There’s a renaissance of sorts going on in and around Palm Springs, and for the first time in decades, Hollywood is recognizing the utter coolness of the desert.
The industry has always been fond of the upscale clubbiness of Two Bunch Palms Spa and the unadulterated funkiness of the 29 Palms Inn, as well as the sophisticated, intimate, Moroccan-style Korakia. And who would have thought Bob Hope would be hip enough to commission a flying-saucer-shaped John Lautner house high above the desert floor?
But in the last two years, the area suddenly has become as hot as its broiling summer climate. The rediscovery is largely thanks to the film and design communities, who are embracing the world’s largest concentration of mid-century architecture, led by Swiss-born Palm Springs resident Albert Frey, the 90ish godfather of mid-century desert architecture.
The new desert rats are buying up motels, opening vintage furniture stores and launching a vogue for weekend houses. Musicvideo/commercials producer Jeffrey Adkins of Los Angeles’ Four Bucket Films says his purchase of a 1950s Palm Springs house was “a completely spontaneous move. I liked having a place to get away. You feel like you’re in another world.
“Palm Springs is totally starting to catch on,” he says, “The mid-century thing is so popular.”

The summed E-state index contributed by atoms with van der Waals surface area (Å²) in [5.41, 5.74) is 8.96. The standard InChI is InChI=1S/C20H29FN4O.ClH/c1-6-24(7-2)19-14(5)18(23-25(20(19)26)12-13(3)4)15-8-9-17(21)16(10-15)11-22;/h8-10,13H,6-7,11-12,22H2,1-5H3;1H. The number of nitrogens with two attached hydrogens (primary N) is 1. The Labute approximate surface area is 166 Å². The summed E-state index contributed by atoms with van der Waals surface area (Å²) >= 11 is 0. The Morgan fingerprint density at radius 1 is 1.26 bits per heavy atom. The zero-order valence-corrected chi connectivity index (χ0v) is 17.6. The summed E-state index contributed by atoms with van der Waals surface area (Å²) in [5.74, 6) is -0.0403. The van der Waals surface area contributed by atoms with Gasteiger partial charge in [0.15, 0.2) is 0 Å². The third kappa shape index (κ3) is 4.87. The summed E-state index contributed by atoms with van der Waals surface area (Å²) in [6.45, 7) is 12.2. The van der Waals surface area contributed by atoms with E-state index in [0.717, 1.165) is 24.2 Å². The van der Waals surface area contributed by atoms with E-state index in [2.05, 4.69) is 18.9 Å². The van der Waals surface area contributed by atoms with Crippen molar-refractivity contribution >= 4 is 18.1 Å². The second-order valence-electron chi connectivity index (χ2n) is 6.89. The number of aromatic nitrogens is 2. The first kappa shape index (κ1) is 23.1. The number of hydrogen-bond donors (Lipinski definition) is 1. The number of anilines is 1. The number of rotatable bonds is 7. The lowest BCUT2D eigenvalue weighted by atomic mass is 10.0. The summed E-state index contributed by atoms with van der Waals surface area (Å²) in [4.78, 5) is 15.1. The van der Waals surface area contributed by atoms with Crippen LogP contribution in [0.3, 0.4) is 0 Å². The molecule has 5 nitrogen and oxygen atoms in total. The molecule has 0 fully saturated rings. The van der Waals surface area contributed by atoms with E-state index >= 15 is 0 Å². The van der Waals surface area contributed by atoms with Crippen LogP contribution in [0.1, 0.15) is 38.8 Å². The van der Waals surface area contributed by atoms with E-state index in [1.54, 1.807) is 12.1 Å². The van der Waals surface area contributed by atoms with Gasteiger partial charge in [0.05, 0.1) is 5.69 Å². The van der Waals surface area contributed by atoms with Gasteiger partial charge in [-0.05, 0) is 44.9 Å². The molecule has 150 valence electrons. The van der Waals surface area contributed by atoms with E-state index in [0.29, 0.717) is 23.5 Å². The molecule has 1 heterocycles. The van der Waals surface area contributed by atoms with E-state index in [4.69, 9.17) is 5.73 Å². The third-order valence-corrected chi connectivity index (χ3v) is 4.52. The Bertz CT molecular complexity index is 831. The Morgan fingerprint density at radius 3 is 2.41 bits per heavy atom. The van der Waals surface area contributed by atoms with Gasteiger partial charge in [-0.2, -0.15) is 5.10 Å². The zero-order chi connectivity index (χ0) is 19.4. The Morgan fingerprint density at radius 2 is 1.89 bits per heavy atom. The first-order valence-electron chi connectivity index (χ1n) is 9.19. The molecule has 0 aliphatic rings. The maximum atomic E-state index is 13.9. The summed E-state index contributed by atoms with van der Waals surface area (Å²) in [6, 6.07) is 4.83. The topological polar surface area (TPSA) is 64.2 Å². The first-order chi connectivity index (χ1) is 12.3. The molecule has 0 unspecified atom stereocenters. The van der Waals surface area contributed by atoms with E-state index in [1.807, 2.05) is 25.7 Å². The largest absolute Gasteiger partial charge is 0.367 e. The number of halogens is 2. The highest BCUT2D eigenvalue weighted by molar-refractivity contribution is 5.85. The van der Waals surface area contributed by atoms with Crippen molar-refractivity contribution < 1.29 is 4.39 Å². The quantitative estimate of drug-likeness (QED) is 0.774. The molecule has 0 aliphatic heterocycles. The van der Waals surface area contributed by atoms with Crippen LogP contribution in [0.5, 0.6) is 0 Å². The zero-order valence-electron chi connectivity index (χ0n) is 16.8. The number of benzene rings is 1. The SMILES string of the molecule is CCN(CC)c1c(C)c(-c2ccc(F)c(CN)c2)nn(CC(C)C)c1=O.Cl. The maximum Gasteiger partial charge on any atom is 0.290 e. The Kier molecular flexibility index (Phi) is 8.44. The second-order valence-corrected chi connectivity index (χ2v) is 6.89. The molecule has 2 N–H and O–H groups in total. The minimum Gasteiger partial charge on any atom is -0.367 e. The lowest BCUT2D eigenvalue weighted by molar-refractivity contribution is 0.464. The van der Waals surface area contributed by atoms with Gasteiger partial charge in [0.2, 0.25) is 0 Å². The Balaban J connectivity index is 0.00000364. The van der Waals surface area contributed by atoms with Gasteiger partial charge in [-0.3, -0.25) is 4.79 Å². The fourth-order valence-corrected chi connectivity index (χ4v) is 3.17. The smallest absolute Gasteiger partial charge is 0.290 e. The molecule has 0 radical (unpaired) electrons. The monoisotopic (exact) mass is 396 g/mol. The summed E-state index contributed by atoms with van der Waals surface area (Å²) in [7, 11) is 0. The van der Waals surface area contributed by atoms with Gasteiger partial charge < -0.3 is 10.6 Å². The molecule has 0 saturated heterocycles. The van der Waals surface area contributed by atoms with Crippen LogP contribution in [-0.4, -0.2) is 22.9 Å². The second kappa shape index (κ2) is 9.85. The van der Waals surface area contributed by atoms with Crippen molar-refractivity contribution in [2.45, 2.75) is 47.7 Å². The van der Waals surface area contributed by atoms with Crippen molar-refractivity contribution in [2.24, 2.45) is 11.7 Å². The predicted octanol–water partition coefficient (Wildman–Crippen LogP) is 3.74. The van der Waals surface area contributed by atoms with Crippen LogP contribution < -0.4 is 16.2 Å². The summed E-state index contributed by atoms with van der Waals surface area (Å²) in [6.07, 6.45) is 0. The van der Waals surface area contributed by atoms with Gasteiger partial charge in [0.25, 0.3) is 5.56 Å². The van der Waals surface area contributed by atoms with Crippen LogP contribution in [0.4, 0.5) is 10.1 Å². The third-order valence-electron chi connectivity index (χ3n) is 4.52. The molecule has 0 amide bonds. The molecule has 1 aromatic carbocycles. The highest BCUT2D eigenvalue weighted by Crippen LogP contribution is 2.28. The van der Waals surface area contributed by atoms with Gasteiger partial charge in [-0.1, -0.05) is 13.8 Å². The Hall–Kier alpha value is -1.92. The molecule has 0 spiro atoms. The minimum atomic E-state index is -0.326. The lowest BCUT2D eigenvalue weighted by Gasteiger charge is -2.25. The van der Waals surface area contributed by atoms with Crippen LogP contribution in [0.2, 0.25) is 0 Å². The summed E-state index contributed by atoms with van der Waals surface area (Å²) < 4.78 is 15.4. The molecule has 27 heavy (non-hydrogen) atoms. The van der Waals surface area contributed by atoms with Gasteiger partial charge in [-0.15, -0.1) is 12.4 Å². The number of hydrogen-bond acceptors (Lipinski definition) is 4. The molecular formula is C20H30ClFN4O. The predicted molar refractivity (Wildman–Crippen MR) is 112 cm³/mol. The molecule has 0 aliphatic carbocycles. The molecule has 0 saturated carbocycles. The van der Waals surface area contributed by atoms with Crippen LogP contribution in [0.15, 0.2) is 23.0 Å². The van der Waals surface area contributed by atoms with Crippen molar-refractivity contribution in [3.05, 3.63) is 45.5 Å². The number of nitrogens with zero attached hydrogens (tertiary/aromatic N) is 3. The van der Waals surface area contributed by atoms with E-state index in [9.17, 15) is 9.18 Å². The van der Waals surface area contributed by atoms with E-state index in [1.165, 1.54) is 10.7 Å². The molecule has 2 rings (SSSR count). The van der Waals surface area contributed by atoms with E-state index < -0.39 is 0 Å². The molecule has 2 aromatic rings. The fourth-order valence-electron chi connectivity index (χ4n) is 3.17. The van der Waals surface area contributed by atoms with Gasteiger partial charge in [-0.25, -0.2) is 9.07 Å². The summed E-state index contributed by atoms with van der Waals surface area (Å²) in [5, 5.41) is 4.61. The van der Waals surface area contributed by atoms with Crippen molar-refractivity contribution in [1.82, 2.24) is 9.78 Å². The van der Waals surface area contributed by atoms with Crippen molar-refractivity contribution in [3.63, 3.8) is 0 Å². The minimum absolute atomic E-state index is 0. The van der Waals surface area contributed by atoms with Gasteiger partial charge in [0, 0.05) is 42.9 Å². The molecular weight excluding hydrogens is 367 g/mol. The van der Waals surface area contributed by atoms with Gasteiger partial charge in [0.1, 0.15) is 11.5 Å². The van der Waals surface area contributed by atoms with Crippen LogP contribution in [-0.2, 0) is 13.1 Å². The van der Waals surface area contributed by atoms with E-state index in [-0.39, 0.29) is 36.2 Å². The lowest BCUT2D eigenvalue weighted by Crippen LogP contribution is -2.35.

But what happens a few years down the line, when the design world trendsetters move on to the next big thing? “It’s always going to be in style, at least in the desert,” counters Adkins, who thinks the mid-century styling of huge glass windows and spare interiors shows off the desert to its best advantage.
That advantage certainly is apparent at Marc Sanders’ newly restored house in old Palm Springs, built for none other than Frank Sinatra, the desert’s original hipster. Sanders, a former L.A. landscape contractor, bought the 1947 Stewart Williams-designed house from the people who had acquired it from Sinatra many years ago, keeping the haute-kitsch piano-shaped pool and replacing all the glass, flooring and landscaping. The stunning result, subtly furnished with mid-century originals, has the effect of bringing the looming nearby mountains right into the living room. George Hurrell portraits of Sinatra’s friends and associates bring a touch of history to the house, which is sure to be seen extensively in fashion and film shoots.
Many of the vintage items furnishing Sanders house came from John’s Resale Furnishings on Palm Springs’ main drag, a shop specializing in the groovy teak, wrought iron and plastic furniture that’s currently in vogue. Owner John Hall supplied much of the furniture for Kim Basinger’s apartment in “L.A. Confidential” and works with numerous Hollywood designers and prop companies, in addition to supplying the small but loyal cadre of mid-century home buyers in the desert area.
“All the baby boomers are coming down. It’s seeing a tremendous resurgence,” says Realtor Myrna Chariton of Fred Sands Desert Realty, “Palm Springs is the only real city in the area, and the people buying here are looking for more of a sense of community, a sense of the village life.” And it’s not only new arrivals hoping to soak up some Rat Pack-era magic — in fact the old, loungey, Palm Springs never really went away — Chariton counts names such as Keely Smith and Shecky Greene among her clients, and points out that Sidney Sheldon and Harold Robbins both were Springs residents.